With Cupid coming Friday, you might have expected this column to focus on beers that are chock-filled with chocolate. I’d be lying if I said it didn’t cross my mind, but after attending the third annual Queen City Brewers Festival earlier this month, I opted to swap sugar for spice.
The first beer I sampled at the festival was Highway Chile, a collaborative effort from Charlotte’s own Birdsong Brewing and Four Saints Brewing Company, which plans to open in Asheboro later this year. It was an especially fitting collaboration, since both breweries feature a chile beer (sometimes called a pepper beer) in their lineups. For Birdsong, it’s the Jalapeño Pale Ale, which has become a fan favorite here in the Queen City; for Four Saints, it’s the St. Augustine Jalapeño Rauchbier, a wonderful marriage of smoke and spice that will be one of that brewery’s fall seasonals.
Highway Chile, then, was something of a mashup between the two that came in with more heat than both of the beers that inspired it. It was brewed with smoked malt and smoked jalapeños, resulting in a malty amber ale with the kick of chipotle.
Birdsong also poured its MexiCali Stout, brewed with coffee from Central Coffee Company as well as cacao and cinnamon from Savory Spice Shop in Charlotte’s South End.
That shop’s owner, Scott MacCabe, said many of Charlotte’s brewers buy their spices at Savory Spice Shop. Triple C Brewing’s Cajun Stout, which was also available at the festival, is brewed with the shop’s cayenne powder and aged with Fresno peppers after fermentation. Here, too, smoked malt plays a complementary role.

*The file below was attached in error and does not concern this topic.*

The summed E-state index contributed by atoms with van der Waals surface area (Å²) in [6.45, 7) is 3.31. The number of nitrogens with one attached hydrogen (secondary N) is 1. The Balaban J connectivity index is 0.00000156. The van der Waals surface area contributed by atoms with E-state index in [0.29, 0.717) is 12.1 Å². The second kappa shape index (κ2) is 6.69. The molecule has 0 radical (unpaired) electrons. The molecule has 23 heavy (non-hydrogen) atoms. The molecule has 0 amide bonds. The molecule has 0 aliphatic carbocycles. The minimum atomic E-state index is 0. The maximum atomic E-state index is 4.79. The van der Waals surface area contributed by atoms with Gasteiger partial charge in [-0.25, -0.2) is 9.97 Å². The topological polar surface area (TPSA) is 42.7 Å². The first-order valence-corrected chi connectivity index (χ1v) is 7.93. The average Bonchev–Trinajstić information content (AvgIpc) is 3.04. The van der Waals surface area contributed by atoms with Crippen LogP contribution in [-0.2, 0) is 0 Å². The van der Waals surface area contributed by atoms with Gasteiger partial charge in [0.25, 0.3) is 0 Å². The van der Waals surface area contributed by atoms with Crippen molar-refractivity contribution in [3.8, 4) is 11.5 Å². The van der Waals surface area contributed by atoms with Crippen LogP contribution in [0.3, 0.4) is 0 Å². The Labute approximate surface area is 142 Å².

Cornelius’ Ass Clown Brewing brought a bevy of beers to the festival, including its Jalapeño Simcoe IPA, which brought more heat than most of its peppery peers. Other exhibitors got in on the chile beer action, too. Rob Johnson from Bulldog Beer and Wine poured Uinta Brewing’s Hop Notch IPA infused with baked habanero peppers, a beer he refers to as “Habanero Hop Notcho.”
Duckworth’s Grill and Taphouse poured a New Belgium and Cigar City collaboration that was brewed with Anaheim and marash peppers. Like Rob Johnson, they weren’t content to leave well enough alone and infused this beer with strawberries and serrano peppers.
If the Queen City Brewers Festival was any indication, chile beers are becoming more and more popular. And with some of the coldest weather of the season upon us, who couldn’t stand a little extra heat?
Daniel Hartis is the author of “Charlotte Beer: A History of Brewing in the Queen City” and the editor of the website www.charlottebeer.com. Email: firstname.lastname@example.org or follow him on Twitter, @charlottebeer.
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